On Wednesday the 10th of February, Naomi Wright, an old girl of the school came to visit us to give an assembly about her career as a freelance producer/director of TV programmes and films. The main focus was to tell us about the creative thinking that goes into making a TV programme or a film. Naomi went to Cambridge University where she studied theology and has loved to be creative since she was 14 when she won a script writing competition.
She began by giving a beautiful description of how a film could create a kind of distilled world which still had all the important features in it. To show us some aspect of this she played a clip from a French film called:”three colours blue”. The video showed a car driving along the motorway and then down a country lane where it crashed into a tree, killing two of its three passengers. The director had made this dramatic and creative with original camera shots and by not having any music in the film. She described the artistic value of different perspectives such as the ones shown in the film and asked us questions about why we thought the shots from the film were effective.
The presentation moved on to investigate the different styles of TV reporting and particularly relating to documentary shows which is what Naomi usually does in her line of work. These reporting styles included: Reconstruction, observational, documentaries with a presenter, interviews and programmes relying heavily on archive footage. Reconstruction includes anything from re-enacted battles to reconstructed scenes in crime watch. Observational documentaries are created by filming in one place for a long time or just by collecting footage of things as they truly are without any slant to the filming, such as a nature program. Shows with a presenter would include programmes like X-factor etc. History programs would mainly employ the use of archive footage however other programmes also use it for showing the history of something within the program.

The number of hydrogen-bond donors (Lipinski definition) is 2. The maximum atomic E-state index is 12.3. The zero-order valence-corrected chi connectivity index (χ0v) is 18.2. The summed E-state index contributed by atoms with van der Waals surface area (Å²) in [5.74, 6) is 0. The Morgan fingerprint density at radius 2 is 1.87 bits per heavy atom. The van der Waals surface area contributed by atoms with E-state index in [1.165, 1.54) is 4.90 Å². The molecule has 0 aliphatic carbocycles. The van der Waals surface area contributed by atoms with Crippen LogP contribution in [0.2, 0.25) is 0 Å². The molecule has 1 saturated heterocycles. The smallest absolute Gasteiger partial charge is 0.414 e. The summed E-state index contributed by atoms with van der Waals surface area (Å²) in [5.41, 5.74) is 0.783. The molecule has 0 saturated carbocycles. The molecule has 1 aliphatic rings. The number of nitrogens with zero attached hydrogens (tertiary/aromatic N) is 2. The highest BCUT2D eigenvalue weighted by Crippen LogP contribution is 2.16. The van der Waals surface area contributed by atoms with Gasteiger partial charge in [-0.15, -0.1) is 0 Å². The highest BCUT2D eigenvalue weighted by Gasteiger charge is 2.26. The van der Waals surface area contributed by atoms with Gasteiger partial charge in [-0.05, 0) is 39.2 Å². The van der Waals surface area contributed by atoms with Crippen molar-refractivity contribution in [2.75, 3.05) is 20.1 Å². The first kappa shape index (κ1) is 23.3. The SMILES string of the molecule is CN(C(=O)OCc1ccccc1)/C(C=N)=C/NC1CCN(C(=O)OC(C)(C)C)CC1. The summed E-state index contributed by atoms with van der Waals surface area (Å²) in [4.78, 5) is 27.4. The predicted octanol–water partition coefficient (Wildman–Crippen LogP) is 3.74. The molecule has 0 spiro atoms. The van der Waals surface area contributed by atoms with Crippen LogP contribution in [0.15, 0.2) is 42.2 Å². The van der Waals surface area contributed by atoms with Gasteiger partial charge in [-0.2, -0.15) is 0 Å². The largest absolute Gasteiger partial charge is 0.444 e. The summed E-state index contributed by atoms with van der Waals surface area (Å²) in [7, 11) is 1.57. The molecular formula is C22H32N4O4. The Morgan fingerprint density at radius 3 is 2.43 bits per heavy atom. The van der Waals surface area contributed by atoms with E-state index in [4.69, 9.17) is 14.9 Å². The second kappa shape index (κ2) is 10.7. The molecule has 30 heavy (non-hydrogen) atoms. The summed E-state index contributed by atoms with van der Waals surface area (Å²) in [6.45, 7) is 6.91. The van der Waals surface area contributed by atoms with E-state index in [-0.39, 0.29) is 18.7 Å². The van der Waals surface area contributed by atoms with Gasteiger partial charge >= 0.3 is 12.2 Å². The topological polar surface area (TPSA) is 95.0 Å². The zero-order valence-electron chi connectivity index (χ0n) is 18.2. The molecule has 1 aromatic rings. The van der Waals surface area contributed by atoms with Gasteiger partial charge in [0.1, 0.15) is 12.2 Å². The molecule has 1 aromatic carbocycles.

She described how even though she has most of the control over how the program is filmed etc. She still has a certain brief to fill given to her by her commissioners and how that can be an artistic challenge to a more creative director. She said she was quite shocked in one instance where she was told that the audience for the program she was doing would be 16-30 year olds and the shots in the programme had to be exciting and the vocabulary used had to be simple because the audience watching wouldn’t necessarily be that intelligent. This was a good example of the times in life when you have to find creativity in the most restrained of situations, an area Naomi is highly skilled in.
The penultimate video she showed us was an extract from a documentary she had directed about a play The Royal Shakespeare Company were performing based on the experiences of a girls grandmother in Ukraine. This clip included the majority of the documentary styles mentioned earlier and it was very interesting to see them all weaving together.
Finally she showed us a very contrasting clip from a show called: “Fearne Meets Peaches Geldof” which she is currently directing. Watching an excerpt from this really emphasised in everyone’s minds that you have to be able to apply your artistic talents to any situation in a job like that and that you have to deal with people, such as celebrities who are often used to doing what they want to.
Unfortunately time flies when you’re having fun and we ran out of time at this point but I think i’m safe in saying that everyone enjoyed the presentation and that it was a great privilege to have Naomi Wright with us to share her experiences of the film and television industry.
You can see more information on her work at: http://www.naomiwright.com/